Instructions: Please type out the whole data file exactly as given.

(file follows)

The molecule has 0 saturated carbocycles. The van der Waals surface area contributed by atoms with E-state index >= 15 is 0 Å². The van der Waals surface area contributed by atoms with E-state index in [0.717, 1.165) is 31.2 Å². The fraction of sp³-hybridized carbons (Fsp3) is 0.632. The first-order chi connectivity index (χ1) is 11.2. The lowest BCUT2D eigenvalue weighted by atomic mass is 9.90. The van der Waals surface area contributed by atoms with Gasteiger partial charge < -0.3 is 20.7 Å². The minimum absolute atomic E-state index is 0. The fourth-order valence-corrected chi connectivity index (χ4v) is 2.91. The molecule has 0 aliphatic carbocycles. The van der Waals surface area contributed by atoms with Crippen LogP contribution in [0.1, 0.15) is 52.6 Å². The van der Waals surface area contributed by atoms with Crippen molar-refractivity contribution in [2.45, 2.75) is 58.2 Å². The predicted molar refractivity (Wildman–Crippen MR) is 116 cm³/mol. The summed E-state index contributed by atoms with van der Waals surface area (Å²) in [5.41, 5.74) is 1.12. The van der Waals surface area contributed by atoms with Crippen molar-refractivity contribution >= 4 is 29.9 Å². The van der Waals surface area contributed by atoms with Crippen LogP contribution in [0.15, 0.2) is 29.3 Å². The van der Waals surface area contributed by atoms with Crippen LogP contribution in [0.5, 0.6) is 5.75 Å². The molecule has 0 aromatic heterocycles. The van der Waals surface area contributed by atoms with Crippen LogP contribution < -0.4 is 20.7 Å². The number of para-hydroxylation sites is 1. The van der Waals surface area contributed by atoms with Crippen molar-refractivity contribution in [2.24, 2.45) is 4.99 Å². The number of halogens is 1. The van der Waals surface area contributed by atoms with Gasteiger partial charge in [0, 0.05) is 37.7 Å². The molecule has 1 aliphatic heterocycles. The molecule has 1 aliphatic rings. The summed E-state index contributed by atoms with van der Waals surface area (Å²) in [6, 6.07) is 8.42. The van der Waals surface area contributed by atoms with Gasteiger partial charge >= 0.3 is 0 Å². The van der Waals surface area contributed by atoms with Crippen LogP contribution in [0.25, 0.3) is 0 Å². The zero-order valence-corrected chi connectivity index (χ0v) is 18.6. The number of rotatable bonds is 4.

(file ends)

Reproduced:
The molecule has 0 saturated carbocycles. The van der Waals surface area contributed by atoms with E-state index >= 15 is 0 Å². The van der Waals surface area contributed by atoms with E-state index in [0.717, 1.165) is 31.2 Å². The fraction of sp³-hybridized carbons (Fsp3) is 0.632. The first-order chi connectivity index (χ1) is 11.2. The lowest BCUT2D eigenvalue weighted by atomic mass is 9.90. The van der Waals surface area contributed by atoms with Gasteiger partial charge < -0.3 is 20.7 Å². The minimum absolute atomic E-state index is 0. The fourth-order valence-corrected chi connectivity index (χ4v) is 2.91. The molecule has 0 aliphatic carbocycles. The van der Waals surface area contributed by atoms with Crippen LogP contribution in [0.1, 0.15) is 52.6 Å². The van der Waals surface area contributed by atoms with Crippen molar-refractivity contribution in [2.45, 2.75) is 58.2 Å². The predicted molar refractivity (Wildman–Crippen MR) is 116 cm³/mol. The summed E-state index contributed by atoms with van der Waals surface area (Å²) in [5.41, 5.74) is 1.12. The van der Waals surface area contributed by atoms with Crippen molar-refractivity contribution >= 4 is 29.9 Å². The van der Waals surface area contributed by atoms with Crippen LogP contribution in [0.15, 0.2) is 29.3 Å². The van der Waals surface area contributed by atoms with Crippen LogP contribution in [0.5, 0.6) is 5.75 Å². The molecule has 0 aromatic heterocycles. The van der Waals surface area contributed by atoms with Crippen LogP contribution < -0.4 is 20.7 Å². The number of para-hydroxylation sites is 1. The van der Waals surface area contributed by atoms with Crippen molar-refractivity contribution in [2.24, 2.45) is 4.99 Å². The number of halogens is 1. The van der Waals surface area contributed by atoms with Gasteiger partial charge in [0, 0.05) is 37.7 Å². The molecule has 1 aliphatic heterocycles. The molecule has 1 aliphatic rings. The summed E-state index contributed by atoms with van der Waals surface area (Å²) in [6, 6.07) is 8.42. The van der Waals surface area contributed by atoms with Gasteiger partial charge >= 0.3 is 0 Å². The van der Waals surface area contributed by atoms with Crippen LogP contribution in [0.25, 0.3) is 0 Å². The zero-order valence-corrected chi connectivity index (χ0v) is 18.6. The number of rotatable bonds is 4.